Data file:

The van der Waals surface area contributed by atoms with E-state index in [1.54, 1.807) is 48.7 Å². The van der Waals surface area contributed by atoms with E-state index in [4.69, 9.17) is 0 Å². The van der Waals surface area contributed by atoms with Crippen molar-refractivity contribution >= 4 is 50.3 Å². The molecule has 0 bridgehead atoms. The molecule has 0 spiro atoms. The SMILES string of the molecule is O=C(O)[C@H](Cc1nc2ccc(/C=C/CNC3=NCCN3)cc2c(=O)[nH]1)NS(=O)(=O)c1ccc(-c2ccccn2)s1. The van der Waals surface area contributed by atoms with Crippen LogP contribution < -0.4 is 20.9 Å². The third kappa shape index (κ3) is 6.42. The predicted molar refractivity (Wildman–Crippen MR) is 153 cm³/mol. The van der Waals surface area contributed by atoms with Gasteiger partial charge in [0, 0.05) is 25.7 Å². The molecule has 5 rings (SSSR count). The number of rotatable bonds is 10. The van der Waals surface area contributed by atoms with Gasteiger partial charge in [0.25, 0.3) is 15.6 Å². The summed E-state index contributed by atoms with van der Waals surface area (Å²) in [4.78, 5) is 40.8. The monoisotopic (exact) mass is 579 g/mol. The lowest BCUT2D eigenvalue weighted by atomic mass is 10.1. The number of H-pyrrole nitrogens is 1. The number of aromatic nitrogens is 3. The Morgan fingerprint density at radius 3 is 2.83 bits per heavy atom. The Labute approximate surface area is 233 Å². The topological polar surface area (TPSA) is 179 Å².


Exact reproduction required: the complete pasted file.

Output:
The van der Waals surface area contributed by atoms with E-state index in [1.54, 1.807) is 48.7 Å². The van der Waals surface area contributed by atoms with E-state index in [4.69, 9.17) is 0 Å². The van der Waals surface area contributed by atoms with Crippen molar-refractivity contribution >= 4 is 50.3 Å². The molecule has 0 bridgehead atoms. The molecule has 0 spiro atoms. The SMILES string of the molecule is O=C(O)[C@H](Cc1nc2ccc(/C=C/CNC3=NCCN3)cc2c(=O)[nH]1)NS(=O)(=O)c1ccc(-c2ccccn2)s1. The van der Waals surface area contributed by atoms with Crippen LogP contribution < -0.4 is 20.9 Å². The third kappa shape index (κ3) is 6.42. The predicted molar refractivity (Wildman–Crippen MR) is 153 cm³/mol. The van der Waals surface area contributed by atoms with Gasteiger partial charge in [0, 0.05) is 25.7 Å². The molecule has 5 rings (SSSR count). The number of rotatable bonds is 10. The van der Waals surface area contributed by atoms with Gasteiger partial charge in [0.25, 0.3) is 15.6 Å². The summed E-state index contributed by atoms with van der Waals surface area (Å²) in [4.78, 5) is 40.8. The monoisotopic (exact) mass is 579 g/mol. The lowest BCUT2D eigenvalue weighted by atomic mass is 10.1. The number of H-pyrrole nitrogens is 1. The number of aromatic nitrogens is 3. The Morgan fingerprint density at radius 3 is 2.83 bits per heavy atom. The Labute approximate surface area is 233 Å². The topological polar surface area (TPSA) is 179 Å².